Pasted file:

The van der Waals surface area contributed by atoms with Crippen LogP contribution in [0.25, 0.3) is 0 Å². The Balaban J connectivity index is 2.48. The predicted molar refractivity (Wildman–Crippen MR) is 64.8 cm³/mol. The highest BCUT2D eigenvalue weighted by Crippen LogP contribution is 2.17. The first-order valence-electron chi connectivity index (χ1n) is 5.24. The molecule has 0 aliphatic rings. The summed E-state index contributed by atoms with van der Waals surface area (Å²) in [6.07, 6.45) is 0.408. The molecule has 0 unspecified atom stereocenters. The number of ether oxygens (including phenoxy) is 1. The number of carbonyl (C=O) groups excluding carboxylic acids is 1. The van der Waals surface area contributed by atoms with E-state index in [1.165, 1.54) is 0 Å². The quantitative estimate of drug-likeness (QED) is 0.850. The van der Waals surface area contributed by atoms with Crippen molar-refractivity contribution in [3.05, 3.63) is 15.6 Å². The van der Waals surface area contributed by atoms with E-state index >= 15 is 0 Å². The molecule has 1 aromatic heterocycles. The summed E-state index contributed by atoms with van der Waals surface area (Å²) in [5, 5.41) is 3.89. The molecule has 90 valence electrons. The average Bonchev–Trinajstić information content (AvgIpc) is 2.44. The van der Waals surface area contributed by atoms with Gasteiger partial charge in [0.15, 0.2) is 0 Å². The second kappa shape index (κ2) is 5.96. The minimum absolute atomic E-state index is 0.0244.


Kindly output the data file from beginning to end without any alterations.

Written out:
The van der Waals surface area contributed by atoms with Crippen LogP contribution in [0.25, 0.3) is 0 Å². The Balaban J connectivity index is 2.48. The predicted molar refractivity (Wildman–Crippen MR) is 64.8 cm³/mol. The highest BCUT2D eigenvalue weighted by Crippen LogP contribution is 2.17. The first-order valence-electron chi connectivity index (χ1n) is 5.24. The molecule has 0 aliphatic rings. The summed E-state index contributed by atoms with van der Waals surface area (Å²) in [6.07, 6.45) is 0.408. The molecule has 0 unspecified atom stereocenters. The number of ether oxygens (including phenoxy) is 1. The number of carbonyl (C=O) groups excluding carboxylic acids is 1. The van der Waals surface area contributed by atoms with E-state index in [1.165, 1.54) is 0 Å². The quantitative estimate of drug-likeness (QED) is 0.850. The van der Waals surface area contributed by atoms with Crippen molar-refractivity contribution in [3.05, 3.63) is 15.6 Å². The van der Waals surface area contributed by atoms with E-state index >= 15 is 0 Å². The molecule has 1 aromatic heterocycles. The summed E-state index contributed by atoms with van der Waals surface area (Å²) in [5, 5.41) is 3.89. The molecule has 90 valence electrons. The average Bonchev–Trinajstić information content (AvgIpc) is 2.44. The van der Waals surface area contributed by atoms with Gasteiger partial charge in [0.15, 0.2) is 0 Å². The second kappa shape index (κ2) is 5.96. The minimum absolute atomic E-state index is 0.0244.